We found a nice little reserve off the road to Bluff to spend the night. We stayed here last night and are back again tonight. We did look at a couple of camp grounds in Bluff but they seemed to charge a lot for what they offered. At the Omaui Reserve, we have met some locals – one guy stopped for a chat and offered us the use of his shower, another group had maybe a few more paua than they are allowed – and have great views over the estuary. There is an old ship wreck that appears at low tide and we can hear the motor racing at Teretaunga Park 10-12km away. Its a lovely night for a walk along the beach, but there is a cold
wind blowing. We are beginning to wonder if summer ever reaches this part of NZ! Bluff
Not a lot to say about Bluff. Bluff is meant to be the oldest European town in New Zealand, having been continuously inhabited since 1824. It was bleak – cold and windy – the afternoon we spent there. We went down to Stirling Point to look at the end of State Highway 1, though here they claim its the start, but being Northlanders we claim the start is at our end of the country! We went up Bluff Hill, the highest point for miles around, but could only see inland a short way as it was hazy / cloudy everywhere else. Stewart Island was reduced to a small peak poking above the clouds.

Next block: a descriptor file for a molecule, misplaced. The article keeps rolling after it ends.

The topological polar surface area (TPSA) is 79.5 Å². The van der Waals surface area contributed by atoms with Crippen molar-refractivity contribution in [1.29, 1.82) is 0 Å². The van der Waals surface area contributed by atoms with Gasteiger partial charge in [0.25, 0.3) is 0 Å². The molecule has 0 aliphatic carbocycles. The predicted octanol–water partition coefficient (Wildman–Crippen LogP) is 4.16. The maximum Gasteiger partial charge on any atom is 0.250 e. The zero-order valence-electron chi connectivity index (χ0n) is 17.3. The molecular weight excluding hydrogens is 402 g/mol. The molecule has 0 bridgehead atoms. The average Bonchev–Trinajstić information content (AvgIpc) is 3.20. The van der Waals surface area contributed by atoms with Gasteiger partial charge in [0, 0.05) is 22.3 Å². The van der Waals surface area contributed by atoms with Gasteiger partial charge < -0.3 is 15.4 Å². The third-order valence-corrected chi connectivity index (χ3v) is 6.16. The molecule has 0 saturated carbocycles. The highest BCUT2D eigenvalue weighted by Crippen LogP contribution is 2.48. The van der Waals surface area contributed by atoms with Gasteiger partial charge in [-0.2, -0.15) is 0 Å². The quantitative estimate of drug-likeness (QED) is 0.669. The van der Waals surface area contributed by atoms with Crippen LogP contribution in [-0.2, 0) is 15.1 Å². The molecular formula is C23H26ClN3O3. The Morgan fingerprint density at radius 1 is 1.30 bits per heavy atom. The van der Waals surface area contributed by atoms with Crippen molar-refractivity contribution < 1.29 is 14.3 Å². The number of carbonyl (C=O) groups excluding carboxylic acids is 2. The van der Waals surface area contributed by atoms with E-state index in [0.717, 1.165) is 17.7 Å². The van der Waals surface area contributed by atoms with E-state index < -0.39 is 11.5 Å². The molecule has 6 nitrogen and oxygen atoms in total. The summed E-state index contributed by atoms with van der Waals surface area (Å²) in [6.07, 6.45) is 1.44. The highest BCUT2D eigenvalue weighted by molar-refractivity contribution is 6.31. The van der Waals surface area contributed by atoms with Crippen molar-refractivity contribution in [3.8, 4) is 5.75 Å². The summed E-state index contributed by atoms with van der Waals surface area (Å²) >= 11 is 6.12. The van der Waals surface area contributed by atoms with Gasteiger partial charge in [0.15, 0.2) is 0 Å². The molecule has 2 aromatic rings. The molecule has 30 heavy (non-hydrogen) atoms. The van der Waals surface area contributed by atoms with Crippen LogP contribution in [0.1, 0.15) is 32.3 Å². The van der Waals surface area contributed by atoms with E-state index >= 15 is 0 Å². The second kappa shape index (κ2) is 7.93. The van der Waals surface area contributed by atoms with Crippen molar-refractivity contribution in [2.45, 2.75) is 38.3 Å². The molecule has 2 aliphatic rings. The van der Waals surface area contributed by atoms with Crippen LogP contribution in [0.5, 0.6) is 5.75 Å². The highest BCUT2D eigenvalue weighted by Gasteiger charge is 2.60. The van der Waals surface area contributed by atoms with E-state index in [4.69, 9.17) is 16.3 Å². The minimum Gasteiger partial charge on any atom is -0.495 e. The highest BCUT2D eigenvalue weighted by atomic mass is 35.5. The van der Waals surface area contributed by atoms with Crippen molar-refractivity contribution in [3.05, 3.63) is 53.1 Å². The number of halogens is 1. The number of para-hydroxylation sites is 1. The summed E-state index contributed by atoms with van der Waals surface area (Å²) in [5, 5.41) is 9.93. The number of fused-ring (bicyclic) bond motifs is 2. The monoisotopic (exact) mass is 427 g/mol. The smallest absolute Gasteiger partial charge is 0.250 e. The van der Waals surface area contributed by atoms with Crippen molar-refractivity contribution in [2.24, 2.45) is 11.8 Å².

Now we are back at Omaui Reserve watching the tide go out, waiting for the carloads of people to turn up ready to collect paua at low tide. The sky is clearing a little, but its cold out. Samara is wearing a snug Arran style jumper her Grandma knitted her for winter (we are glad we brought it with us!) as we head out for a quick walk
before bed. We are all packed, apart from Samara's bedding, ready for our trip to Stewart Island tomorrow. We have an early ferry, and aren't always the quickest at getting going in the morning these days! Fingers crossed that our kiwi hunting goes better than our kea hunting!!
There are more photos below